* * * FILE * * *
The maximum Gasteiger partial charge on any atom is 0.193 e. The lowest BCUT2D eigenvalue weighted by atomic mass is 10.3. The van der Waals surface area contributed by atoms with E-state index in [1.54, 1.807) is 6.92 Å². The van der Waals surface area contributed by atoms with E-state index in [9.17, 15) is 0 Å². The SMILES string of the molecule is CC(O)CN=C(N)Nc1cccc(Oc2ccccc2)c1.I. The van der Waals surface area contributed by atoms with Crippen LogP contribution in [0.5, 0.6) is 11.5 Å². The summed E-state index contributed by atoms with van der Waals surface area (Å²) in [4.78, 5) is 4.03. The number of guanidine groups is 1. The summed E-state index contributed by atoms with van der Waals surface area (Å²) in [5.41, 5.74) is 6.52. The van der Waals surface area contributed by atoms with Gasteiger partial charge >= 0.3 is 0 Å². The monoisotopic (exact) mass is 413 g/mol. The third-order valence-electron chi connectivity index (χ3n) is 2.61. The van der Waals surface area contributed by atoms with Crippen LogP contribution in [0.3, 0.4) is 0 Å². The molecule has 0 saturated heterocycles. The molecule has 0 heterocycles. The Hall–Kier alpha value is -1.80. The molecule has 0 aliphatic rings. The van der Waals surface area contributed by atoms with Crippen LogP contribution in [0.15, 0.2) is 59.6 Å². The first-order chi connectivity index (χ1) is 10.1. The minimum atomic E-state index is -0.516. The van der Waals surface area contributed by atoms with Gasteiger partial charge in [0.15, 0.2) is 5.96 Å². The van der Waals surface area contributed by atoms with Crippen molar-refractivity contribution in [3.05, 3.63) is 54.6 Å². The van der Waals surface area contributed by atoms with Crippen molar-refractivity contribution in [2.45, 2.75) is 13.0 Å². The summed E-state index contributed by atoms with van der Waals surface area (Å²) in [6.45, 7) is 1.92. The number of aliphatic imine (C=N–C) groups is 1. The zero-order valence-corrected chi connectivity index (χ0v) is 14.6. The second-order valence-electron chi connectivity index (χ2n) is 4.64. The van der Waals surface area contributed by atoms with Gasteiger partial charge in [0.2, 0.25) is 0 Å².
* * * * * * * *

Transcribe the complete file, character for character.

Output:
The maximum Gasteiger partial charge on any atom is 0.193 e. The lowest BCUT2D eigenvalue weighted by atomic mass is 10.3. The van der Waals surface area contributed by atoms with E-state index in [1.54, 1.807) is 6.92 Å². The van der Waals surface area contributed by atoms with E-state index in [9.17, 15) is 0 Å². The SMILES string of the molecule is CC(O)CN=C(N)Nc1cccc(Oc2ccccc2)c1.I. The van der Waals surface area contributed by atoms with Crippen LogP contribution in [0.5, 0.6) is 11.5 Å². The summed E-state index contributed by atoms with van der Waals surface area (Å²) in [4.78, 5) is 4.03. The number of guanidine groups is 1. The summed E-state index contributed by atoms with van der Waals surface area (Å²) in [5.41, 5.74) is 6.52. The van der Waals surface area contributed by atoms with Gasteiger partial charge >= 0.3 is 0 Å². The monoisotopic (exact) mass is 413 g/mol. The third-order valence-electron chi connectivity index (χ3n) is 2.61. The van der Waals surface area contributed by atoms with Crippen LogP contribution in [0.3, 0.4) is 0 Å². The molecule has 0 saturated heterocycles. The molecule has 0 heterocycles. The Hall–Kier alpha value is -1.80. The molecule has 0 aliphatic rings. The van der Waals surface area contributed by atoms with Crippen LogP contribution in [0.15, 0.2) is 59.6 Å². The first-order chi connectivity index (χ1) is 10.1. The minimum atomic E-state index is -0.516. The van der Waals surface area contributed by atoms with Gasteiger partial charge in [0.15, 0.2) is 5.96 Å². The van der Waals surface area contributed by atoms with Crippen molar-refractivity contribution in [3.05, 3.63) is 54.6 Å². The van der Waals surface area contributed by atoms with Crippen molar-refractivity contribution in [2.45, 2.75) is 13.0 Å². The summed E-state index contributed by atoms with van der Waals surface area (Å²) in [6.45, 7) is 1.92. The number of aliphatic imine (C=N–C) groups is 1. The zero-order valence-corrected chi connectivity index (χ0v) is 14.6. The second-order valence-electron chi connectivity index (χ2n) is 4.64. The van der Waals surface area contributed by atoms with Gasteiger partial charge in [0.2, 0.25) is 0 Å².